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Turkish, US military officials agree on plan for Manbij
This photo released by Hawar News, the news agency for the semi-autonomous Kurdish areas in Syria, shows the anti-IS U.S. coalition, Maj. General James Jarrard, center, and veteran Middle East diplomat William Roebuck, left, in the town of Manbij, in Aleppo province, Syria, Thursday, June 7, 2018. The US delegation's visit comes days after a delicate U.S-Turkish deal that is expected to see an American-backed Kurdish militia pull out of the area. The sign in Arabic in the background reads, "The Civil Democratic Administration in Manbij." (Hawar News via AP)
From Associated Press
June 14, 2018 4:19 AM EST

ANKARA, Turkey (AP) — Turkey's military said Thursday that Turkish and U.S. officials, meeting in Germany, have reached an agreement on a plan for the strategic Syrian town of Manbij that was a source of tension between the NATO allies.

A military statement said Turkish and U.S. military officials met at the U.S. European Command headquarters in Stuttgart on June 12 and 13 and reached an agreement on a "Manbij Implementation Plan." It said the plan would be discussed by senior officials from the two countries, but provided no details.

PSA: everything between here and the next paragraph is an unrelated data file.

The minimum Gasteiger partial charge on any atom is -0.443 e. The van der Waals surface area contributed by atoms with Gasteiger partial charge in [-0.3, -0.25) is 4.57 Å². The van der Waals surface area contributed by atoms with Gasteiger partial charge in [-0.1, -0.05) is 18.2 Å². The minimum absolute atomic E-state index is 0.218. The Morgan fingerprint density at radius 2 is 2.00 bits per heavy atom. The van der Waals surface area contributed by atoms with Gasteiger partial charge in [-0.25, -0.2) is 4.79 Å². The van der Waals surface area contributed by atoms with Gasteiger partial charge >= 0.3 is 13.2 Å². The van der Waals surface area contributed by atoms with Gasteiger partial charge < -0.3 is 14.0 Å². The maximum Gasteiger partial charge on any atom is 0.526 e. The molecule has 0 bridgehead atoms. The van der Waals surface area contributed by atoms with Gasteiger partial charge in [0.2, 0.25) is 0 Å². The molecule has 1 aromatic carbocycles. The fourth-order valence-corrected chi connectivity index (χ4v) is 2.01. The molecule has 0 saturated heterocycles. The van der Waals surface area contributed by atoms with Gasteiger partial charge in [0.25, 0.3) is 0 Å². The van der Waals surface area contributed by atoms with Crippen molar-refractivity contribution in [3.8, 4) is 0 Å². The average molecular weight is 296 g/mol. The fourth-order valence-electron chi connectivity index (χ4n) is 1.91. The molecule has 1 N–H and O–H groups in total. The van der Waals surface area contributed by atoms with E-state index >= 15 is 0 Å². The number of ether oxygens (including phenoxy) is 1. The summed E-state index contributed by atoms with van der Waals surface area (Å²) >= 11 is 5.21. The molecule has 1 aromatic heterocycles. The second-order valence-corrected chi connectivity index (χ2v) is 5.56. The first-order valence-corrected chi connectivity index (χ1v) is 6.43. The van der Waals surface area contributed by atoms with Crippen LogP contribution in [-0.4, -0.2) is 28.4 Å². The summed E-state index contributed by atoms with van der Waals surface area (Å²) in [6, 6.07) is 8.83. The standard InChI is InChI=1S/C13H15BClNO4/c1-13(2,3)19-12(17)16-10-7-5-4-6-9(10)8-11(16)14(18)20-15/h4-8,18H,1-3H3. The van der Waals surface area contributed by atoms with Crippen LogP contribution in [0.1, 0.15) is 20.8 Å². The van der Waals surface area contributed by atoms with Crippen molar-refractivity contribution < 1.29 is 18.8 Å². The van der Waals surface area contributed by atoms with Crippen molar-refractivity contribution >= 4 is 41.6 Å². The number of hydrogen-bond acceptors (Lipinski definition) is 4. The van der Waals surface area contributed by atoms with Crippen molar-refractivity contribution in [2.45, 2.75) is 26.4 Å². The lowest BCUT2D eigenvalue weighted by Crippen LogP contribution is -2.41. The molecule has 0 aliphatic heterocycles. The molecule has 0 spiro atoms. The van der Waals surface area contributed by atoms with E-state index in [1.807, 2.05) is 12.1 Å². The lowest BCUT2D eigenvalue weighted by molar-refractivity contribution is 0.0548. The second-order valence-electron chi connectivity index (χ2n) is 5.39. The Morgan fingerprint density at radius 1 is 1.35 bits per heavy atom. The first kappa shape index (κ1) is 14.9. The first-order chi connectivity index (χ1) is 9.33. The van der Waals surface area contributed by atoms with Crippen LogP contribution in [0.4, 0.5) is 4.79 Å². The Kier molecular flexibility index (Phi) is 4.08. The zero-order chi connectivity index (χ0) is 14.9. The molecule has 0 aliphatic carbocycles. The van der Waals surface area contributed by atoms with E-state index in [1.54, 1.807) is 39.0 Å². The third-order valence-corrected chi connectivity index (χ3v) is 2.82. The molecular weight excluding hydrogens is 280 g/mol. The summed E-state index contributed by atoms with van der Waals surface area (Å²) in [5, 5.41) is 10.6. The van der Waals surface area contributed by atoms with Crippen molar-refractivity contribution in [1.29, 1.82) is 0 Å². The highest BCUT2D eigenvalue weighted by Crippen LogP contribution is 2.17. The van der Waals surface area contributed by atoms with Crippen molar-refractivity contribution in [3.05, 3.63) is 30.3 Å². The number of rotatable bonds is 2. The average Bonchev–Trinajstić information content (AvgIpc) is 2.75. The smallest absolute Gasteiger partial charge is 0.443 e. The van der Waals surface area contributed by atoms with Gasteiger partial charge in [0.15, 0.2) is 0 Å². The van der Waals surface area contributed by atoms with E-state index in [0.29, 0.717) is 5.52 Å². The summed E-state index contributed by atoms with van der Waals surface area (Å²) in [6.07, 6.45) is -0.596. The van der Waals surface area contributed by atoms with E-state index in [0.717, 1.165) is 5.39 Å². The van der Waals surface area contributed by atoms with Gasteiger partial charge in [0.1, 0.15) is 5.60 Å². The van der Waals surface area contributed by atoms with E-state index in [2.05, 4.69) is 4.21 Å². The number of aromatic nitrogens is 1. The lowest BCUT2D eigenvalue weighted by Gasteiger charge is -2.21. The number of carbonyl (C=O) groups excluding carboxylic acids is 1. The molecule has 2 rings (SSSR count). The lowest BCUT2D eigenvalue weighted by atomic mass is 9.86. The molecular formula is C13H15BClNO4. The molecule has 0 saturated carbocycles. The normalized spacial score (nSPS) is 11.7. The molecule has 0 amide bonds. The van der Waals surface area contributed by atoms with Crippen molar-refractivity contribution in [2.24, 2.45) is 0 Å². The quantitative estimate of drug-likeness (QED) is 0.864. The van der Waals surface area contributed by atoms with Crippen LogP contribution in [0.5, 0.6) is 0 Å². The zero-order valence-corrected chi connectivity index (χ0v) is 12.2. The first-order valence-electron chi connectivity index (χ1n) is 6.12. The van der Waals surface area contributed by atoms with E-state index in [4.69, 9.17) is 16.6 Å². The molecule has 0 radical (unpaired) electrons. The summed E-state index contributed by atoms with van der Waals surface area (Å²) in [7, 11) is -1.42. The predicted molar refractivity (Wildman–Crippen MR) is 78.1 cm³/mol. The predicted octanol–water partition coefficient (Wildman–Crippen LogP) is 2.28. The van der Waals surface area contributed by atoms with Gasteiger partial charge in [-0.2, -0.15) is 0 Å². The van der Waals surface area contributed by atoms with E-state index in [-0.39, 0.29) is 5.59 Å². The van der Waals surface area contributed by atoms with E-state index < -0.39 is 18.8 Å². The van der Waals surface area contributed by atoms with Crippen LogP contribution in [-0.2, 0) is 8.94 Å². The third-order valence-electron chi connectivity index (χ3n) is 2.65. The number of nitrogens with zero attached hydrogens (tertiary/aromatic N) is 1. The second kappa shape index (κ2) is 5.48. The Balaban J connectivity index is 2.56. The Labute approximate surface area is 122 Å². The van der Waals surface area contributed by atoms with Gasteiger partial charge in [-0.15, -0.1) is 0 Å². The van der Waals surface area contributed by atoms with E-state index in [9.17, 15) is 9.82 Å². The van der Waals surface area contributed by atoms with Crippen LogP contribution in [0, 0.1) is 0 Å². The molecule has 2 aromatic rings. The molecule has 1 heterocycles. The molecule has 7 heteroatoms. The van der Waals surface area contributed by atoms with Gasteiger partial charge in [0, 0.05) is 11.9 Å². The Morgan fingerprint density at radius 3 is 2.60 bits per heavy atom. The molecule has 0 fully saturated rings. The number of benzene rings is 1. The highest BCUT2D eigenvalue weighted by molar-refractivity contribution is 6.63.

Turkey and the U.S. have offered differing descriptions of their roadmap for Manbij, but a U.S.-backed Kurdish militia group is expected to retreat to the east of the Euphrates River, meeting a long-standing Turkish demand.

Turkey has repeatedly called on the U.S. to stop backing the Syrian Kurdish People's Protection Units, or YPG, which it considers terrorists and an extension of a Kurdish insurgency within its own borders.

The U.S.-backed force has been instrumental in fighting the Islamic State group and pushing them out of northern Syria, including in Manbij.

The agreement came as an international human rights group said Turkey-backed Syrian opposition fighters have seized, looted and destroyed property of Kurdish civilians in the northern Kurdish region of Afrin.

Human Rights Watch said the rebels have installed fighters and their families in residents' homes and destroyed and looted civilian properties without compensating the owners.

Priyanka Motaparthy, acting emergencies director at Human Rights Watch, was quoted in the report as saying that "destroying or moving into the property of people who have had to flee the fighting is not what the Free Syrian Army fighters should be doing when they move into an area."

HRW said Turkey and the rebel groups in Afrin should compensate displaced residents whose property they have seized, destroyed, or looted, and should not permanently deprive residents of their property.

Turkey launched an air and ground offensive in the Kurdish-controlled region of Afrin on Jan. 20, and captured most of it two months later.

Copyright 2018 The Associated Press. All rights reserved. This material may not be published, broadcast, rewritten or redistributed.